So then, “beside naivety, what could have compelled Mayor De Blasio to eliminate stop-and-frisk?” He asked a friend. He got no response other than a shake of the head indicating he did not know, prompted by the simultaneous sipping of his pint. “Could the real reason behind DeBlasio’s elimination of stop-and-frisk be that State’s are always going to be wiling to accept murder as a way to reduce unemployment?” He asked the same friend. His friend just responded incredulously that he must be crazy to think that anyone in government could devise a policy that would increase murder as a means to reduce unemployment. He told his friend that it did not have to be implemented by design, but could have been done and accomplished in effect. In effect on purpose, or so the thinking could be traced.

“Could it be that instead of creating jobs to combat African American unemployment, we create a condition where more young African Americans are murdered? If we can also do this while allowing the efforts, that is the new policies, to parade about in the cause of liberty, especially for minority groups, that is, people of color, all the better. De Blasio uses freshman level introductory sociology and race studies to justify raising murder rates as an acceptable measure in the fight against unemployment, or so it seems to me,” he said as a way to support what he had said about State’s and how they will always accept a rise in murder rates “because this will almost invariably reduce unemployment because the the incidence of murder is higher among the unemployed than it is the employed. Poor people kill poor people at a rate much higher than people with jobs or with money do each other or anyone else for that matter,” he has said.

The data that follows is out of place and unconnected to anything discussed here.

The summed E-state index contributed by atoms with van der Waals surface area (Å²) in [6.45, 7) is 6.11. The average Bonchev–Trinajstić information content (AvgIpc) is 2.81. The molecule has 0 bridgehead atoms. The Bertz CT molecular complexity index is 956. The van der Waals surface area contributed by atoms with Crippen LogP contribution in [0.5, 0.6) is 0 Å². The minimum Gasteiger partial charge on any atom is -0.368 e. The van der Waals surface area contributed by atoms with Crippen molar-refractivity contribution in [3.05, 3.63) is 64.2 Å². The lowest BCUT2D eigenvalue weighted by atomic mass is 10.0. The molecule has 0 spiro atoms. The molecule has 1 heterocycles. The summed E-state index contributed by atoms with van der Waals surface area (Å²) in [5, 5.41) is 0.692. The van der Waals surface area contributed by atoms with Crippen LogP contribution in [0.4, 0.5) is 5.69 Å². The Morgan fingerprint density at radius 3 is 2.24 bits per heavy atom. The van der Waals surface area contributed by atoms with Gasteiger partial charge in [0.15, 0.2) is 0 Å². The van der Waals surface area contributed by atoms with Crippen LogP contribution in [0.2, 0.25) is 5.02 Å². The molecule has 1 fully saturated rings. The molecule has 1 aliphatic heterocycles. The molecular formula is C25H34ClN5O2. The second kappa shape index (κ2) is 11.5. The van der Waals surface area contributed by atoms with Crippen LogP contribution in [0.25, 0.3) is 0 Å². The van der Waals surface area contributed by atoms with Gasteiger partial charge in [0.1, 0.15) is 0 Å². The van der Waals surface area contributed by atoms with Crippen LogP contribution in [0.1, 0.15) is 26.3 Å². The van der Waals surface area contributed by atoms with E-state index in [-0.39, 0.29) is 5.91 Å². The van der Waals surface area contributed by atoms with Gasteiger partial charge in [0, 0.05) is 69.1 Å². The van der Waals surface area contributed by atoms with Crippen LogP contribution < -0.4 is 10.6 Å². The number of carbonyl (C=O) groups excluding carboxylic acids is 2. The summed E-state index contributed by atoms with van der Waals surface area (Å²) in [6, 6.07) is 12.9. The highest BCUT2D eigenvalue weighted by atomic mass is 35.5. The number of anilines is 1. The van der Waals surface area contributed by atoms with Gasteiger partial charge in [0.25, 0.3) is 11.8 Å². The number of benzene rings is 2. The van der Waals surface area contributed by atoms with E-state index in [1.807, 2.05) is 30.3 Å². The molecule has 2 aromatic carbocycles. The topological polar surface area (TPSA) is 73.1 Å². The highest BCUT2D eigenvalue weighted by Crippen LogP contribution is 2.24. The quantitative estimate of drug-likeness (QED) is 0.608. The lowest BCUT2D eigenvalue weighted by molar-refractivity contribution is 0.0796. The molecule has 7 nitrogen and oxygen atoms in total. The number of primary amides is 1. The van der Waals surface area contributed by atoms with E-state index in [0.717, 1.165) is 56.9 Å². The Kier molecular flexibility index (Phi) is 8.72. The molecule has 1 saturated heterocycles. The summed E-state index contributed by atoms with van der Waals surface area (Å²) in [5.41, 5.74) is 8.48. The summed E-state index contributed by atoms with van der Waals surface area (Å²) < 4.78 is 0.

“The fact that virtually no one sees this as such only means to me how much most of the allegedly educated in our society are ruled by the received ideas disseminated by the media elite at the behest of the power or monied elite. That De Blasio can be hailed as a liberal defender of minority civil liberty at the same time he can employ traditional Statist methods for reducing unemployment by raising murder rates is a trick worthy of Old Scratch Himself,” he writes in his journal, not as a continuation of the above, but in effect the same, a continuation of the argument presented above as presented here from the words he has used in his journal, in his essays, in talks with friends, in his words and words remembered by me, by others to me, by my-self listening to him talk, being present with him I am my-self, his selves, the masks he wears, one such, as he has said, is the commentator, a social and political commentator as he has been on his website that he set up like his friend Jay did with the latter’s own site, The October Revue, which he (the latter) stopped publishing eventually to start up another literary review, dedicated mostly to short fiction, his friend Jay, that is, writes fiction, non-fiction and poetry. The Commentator is what he has called himself online in his review, a literary webzine called The Literary Social Review, which is dedicated to essays written in critique of our society, our contemporaneity especially, not perpetuating the received ideas of either the Liberal or Conservative establishments, or those of the pseudo-liberal establishment, whose own under education and seriously diminished literacy leave them lumpen. brutish and very very stupid in the defense of liberty and democracy which has lead eventually to them being part of a larger social problem, how the Left has opened the gates to the conservative barbarians.